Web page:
Brooke Fish’s stylish baby bibs: Photo by Jennifer Shertzer

Brooke Fish’s stylish baby bibs: Photo by Jennifer Shertzer

Subscription services are booming these days. Companies such as Birchbox set the trend, sending subscribers a monthly box of surprise goodies, and now people in the market for everything from Japanese candy to survivalist gear can get their fix.

Sign up for our newsletter!

* indicates required

Thanks to Lake Highlands couple Brooke and Adam Fish, stylish baby bibs are among the newest possibilities. Brooke has a degree in fashion design and has worked for Todd Oldham and Fossil, and Adam is a photographer. So, when they began thinking about family business opportunities, they explored a subscription service featuring handmade items. A few years ago, their friends started Foot Cardigan, a subscription service for kooky socks. The Fishes asked what they thought of a bib subscription, and that was the beginning of Fresh BiB.

Fresh BiBs aren’t your basic duckie-printed, terry cloth number. Each bandana-style bib is reversible and made of two coordinating fabrics, so they act as tiny fashion accessories as much as clothing protectors. Each month, the specific design is a surprise. “I wanted to take one decision off [parents’] plates,” Brooke says. “They have enough to juggle.”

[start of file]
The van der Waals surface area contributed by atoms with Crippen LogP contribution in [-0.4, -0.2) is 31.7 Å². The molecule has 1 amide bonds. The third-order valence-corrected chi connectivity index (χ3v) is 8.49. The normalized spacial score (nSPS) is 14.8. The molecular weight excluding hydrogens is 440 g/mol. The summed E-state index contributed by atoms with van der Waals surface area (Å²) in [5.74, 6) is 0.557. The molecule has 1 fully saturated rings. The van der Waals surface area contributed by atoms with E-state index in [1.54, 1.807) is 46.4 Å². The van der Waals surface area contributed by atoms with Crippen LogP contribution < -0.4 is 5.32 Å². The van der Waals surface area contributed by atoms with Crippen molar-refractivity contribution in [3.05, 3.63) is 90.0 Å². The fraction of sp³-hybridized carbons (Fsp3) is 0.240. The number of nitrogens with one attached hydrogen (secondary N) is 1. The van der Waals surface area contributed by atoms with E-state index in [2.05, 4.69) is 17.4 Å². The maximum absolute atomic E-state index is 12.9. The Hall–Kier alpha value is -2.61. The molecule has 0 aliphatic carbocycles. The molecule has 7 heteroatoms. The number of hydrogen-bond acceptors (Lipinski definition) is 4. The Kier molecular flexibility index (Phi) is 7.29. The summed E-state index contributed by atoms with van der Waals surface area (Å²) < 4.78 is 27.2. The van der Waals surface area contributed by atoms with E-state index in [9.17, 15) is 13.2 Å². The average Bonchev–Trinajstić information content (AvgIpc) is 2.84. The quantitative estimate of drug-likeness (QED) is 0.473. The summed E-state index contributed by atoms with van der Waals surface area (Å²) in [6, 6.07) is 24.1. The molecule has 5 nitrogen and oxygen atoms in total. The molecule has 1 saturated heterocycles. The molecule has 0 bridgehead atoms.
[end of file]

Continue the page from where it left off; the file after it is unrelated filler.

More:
[quote align=”right” color=”#000000″] “It’s a reminder that every day is a fresh, new start and that it’s going to be OK.” [/quote]

The idea of alleviating — even a little bit, for a little while — some of the stress of parenthood has been important in the development of the Fresh BiB idea. The Fishes, parents to sons Jude, 9, and Liam, 6, knew from experience what all new parents find out quickly: Parenting is tough, especially at first. So each Fresh BiB comes with a little trinket or note of encouragement for parents, and is finished with green stitching and a little green tag. “It’s a reminder that every day is a fresh, new start and that it’s going to be OK,” Brooke says.

Fresh BiB has certainly made parenthood easier for the Fishes. Their home, which they moved into two years ago, also serves as their workplace: Adam has a photography studio and Brooke a sewing studio upstairs. In the mornings, they make the short walk to Wallace Elementary, where both sons attend school, then come home and head upstairs for the workday. Adam takes care of the photography, fulfillment and online business issues. Brooke handles the marketing, media and production, including most of the sewing. “We love our commute,” Brooke says. “Having everything under one roof has been such a blessing.”

Learn more about the Fishes’ company and how to order a subscription at